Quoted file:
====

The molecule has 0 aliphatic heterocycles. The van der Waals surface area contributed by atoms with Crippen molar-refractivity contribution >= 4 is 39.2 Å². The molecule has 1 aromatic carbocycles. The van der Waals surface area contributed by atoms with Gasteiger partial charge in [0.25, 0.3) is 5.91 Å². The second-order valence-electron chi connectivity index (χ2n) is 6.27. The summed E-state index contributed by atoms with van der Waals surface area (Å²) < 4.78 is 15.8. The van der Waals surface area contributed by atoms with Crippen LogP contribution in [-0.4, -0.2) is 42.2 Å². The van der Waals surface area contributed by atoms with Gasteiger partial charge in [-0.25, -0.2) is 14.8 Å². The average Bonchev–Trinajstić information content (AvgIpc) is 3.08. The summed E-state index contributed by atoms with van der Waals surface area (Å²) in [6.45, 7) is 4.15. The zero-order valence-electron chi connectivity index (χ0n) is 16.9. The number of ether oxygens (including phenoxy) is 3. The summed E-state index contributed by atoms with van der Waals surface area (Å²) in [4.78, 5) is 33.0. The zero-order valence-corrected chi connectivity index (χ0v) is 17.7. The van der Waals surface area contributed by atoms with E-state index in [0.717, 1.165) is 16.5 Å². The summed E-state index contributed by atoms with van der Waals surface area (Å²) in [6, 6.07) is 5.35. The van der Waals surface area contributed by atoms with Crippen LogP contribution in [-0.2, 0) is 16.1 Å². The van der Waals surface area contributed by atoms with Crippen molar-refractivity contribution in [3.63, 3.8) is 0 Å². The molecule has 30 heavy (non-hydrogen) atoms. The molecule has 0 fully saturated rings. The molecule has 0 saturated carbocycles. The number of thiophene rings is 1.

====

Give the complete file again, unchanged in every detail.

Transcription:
The molecule has 0 aliphatic heterocycles. The van der Waals surface area contributed by atoms with Crippen molar-refractivity contribution >= 4 is 39.2 Å². The molecule has 1 aromatic carbocycles. The van der Waals surface area contributed by atoms with Gasteiger partial charge in [0.25, 0.3) is 5.91 Å². The second-order valence-electron chi connectivity index (χ2n) is 6.27. The summed E-state index contributed by atoms with van der Waals surface area (Å²) < 4.78 is 15.8. The van der Waals surface area contributed by atoms with Crippen LogP contribution in [-0.4, -0.2) is 42.2 Å². The van der Waals surface area contributed by atoms with Gasteiger partial charge in [-0.25, -0.2) is 14.8 Å². The average Bonchev–Trinajstić information content (AvgIpc) is 3.08. The summed E-state index contributed by atoms with van der Waals surface area (Å²) in [6.45, 7) is 4.15. The zero-order valence-electron chi connectivity index (χ0n) is 16.9. The number of ether oxygens (including phenoxy) is 3. The summed E-state index contributed by atoms with van der Waals surface area (Å²) in [4.78, 5) is 33.0. The zero-order valence-corrected chi connectivity index (χ0v) is 17.7. The van der Waals surface area contributed by atoms with E-state index in [0.717, 1.165) is 16.5 Å². The summed E-state index contributed by atoms with van der Waals surface area (Å²) in [6, 6.07) is 5.35. The van der Waals surface area contributed by atoms with Crippen LogP contribution in [-0.2, 0) is 16.1 Å². The van der Waals surface area contributed by atoms with Crippen molar-refractivity contribution in [3.63, 3.8) is 0 Å². The molecule has 30 heavy (non-hydrogen) atoms. The molecule has 0 fully saturated rings. The molecule has 0 saturated carbocycles. The number of thiophene rings is 1.